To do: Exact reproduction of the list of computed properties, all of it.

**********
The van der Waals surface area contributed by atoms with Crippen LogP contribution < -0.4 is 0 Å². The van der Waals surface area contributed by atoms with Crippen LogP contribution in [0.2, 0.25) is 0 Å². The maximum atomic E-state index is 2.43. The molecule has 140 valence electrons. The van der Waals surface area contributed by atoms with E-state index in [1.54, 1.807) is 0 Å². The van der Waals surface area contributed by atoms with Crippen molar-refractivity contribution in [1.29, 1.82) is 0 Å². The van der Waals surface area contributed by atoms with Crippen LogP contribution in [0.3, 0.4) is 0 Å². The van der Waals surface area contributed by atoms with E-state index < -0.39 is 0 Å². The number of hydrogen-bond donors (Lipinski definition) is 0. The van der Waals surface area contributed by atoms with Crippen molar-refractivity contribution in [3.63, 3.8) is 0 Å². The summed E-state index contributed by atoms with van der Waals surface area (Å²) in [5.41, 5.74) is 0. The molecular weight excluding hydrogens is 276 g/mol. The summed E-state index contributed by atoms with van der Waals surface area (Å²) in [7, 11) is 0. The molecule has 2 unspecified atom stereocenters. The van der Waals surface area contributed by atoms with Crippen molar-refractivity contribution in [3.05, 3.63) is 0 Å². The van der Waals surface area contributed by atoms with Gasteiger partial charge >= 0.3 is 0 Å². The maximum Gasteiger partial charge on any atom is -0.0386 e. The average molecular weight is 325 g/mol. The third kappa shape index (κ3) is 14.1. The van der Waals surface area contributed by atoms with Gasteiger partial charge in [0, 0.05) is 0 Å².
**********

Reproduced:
The van der Waals surface area contributed by atoms with Crippen LogP contribution < -0.4 is 0 Å². The van der Waals surface area contributed by atoms with Crippen LogP contribution in [0.2, 0.25) is 0 Å². The maximum atomic E-state index is 2.43. The molecule has 140 valence electrons. The van der Waals surface area contributed by atoms with E-state index in [1.54, 1.807) is 0 Å². The van der Waals surface area contributed by atoms with Crippen molar-refractivity contribution in [1.29, 1.82) is 0 Å². The van der Waals surface area contributed by atoms with Crippen LogP contribution in [0.3, 0.4) is 0 Å². The van der Waals surface area contributed by atoms with E-state index < -0.39 is 0 Å². The number of hydrogen-bond donors (Lipinski definition) is 0. The van der Waals surface area contributed by atoms with Crippen molar-refractivity contribution in [3.63, 3.8) is 0 Å². The summed E-state index contributed by atoms with van der Waals surface area (Å²) in [5.41, 5.74) is 0. The molecular weight excluding hydrogens is 276 g/mol. The summed E-state index contributed by atoms with van der Waals surface area (Å²) in [7, 11) is 0. The molecule has 2 unspecified atom stereocenters. The van der Waals surface area contributed by atoms with Crippen molar-refractivity contribution in [3.05, 3.63) is 0 Å². The van der Waals surface area contributed by atoms with Gasteiger partial charge >= 0.3 is 0 Å². The maximum Gasteiger partial charge on any atom is -0.0386 e. The average molecular weight is 325 g/mol. The third kappa shape index (κ3) is 14.1. The van der Waals surface area contributed by atoms with Gasteiger partial charge in [0, 0.05) is 0 Å².